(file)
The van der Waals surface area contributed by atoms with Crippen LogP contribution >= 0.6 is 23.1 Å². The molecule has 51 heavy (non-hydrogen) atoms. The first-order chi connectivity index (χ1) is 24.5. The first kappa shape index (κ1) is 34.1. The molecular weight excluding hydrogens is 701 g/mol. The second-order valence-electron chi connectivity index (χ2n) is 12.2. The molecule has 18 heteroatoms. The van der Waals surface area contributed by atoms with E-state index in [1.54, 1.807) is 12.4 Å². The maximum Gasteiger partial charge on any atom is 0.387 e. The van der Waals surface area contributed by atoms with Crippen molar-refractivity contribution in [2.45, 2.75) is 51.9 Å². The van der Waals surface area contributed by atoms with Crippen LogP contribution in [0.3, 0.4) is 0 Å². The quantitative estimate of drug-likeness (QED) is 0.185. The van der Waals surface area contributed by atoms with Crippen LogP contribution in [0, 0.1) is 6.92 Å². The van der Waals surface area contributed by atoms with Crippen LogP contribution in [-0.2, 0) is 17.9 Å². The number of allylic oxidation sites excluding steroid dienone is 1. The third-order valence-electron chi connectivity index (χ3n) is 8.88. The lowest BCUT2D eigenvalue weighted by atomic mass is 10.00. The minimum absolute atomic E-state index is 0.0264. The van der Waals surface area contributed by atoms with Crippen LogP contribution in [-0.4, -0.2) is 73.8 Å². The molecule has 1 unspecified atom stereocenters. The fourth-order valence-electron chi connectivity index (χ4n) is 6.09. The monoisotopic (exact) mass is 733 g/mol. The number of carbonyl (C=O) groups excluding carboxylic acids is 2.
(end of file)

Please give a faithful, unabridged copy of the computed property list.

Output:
The van der Waals surface area contributed by atoms with Crippen LogP contribution >= 0.6 is 23.1 Å². The molecule has 51 heavy (non-hydrogen) atoms. The first-order chi connectivity index (χ1) is 24.5. The first kappa shape index (κ1) is 34.1. The molecular weight excluding hydrogens is 701 g/mol. The second-order valence-electron chi connectivity index (χ2n) is 12.2. The molecule has 18 heteroatoms. The van der Waals surface area contributed by atoms with E-state index in [1.54, 1.807) is 12.4 Å². The maximum Gasteiger partial charge on any atom is 0.387 e. The van der Waals surface area contributed by atoms with Crippen molar-refractivity contribution in [2.45, 2.75) is 51.9 Å². The van der Waals surface area contributed by atoms with Crippen LogP contribution in [0.3, 0.4) is 0 Å². The quantitative estimate of drug-likeness (QED) is 0.185. The van der Waals surface area contributed by atoms with Crippen LogP contribution in [0, 0.1) is 6.92 Å². The van der Waals surface area contributed by atoms with Crippen LogP contribution in [-0.2, 0) is 17.9 Å². The number of allylic oxidation sites excluding steroid dienone is 1. The third-order valence-electron chi connectivity index (χ3n) is 8.88. The lowest BCUT2D eigenvalue weighted by atomic mass is 10.00. The minimum absolute atomic E-state index is 0.0264. The van der Waals surface area contributed by atoms with Crippen LogP contribution in [-0.4, -0.2) is 73.8 Å². The molecule has 1 unspecified atom stereocenters. The fourth-order valence-electron chi connectivity index (χ4n) is 6.09. The monoisotopic (exact) mass is 733 g/mol. The number of carbonyl (C=O) groups excluding carboxylic acids is 2.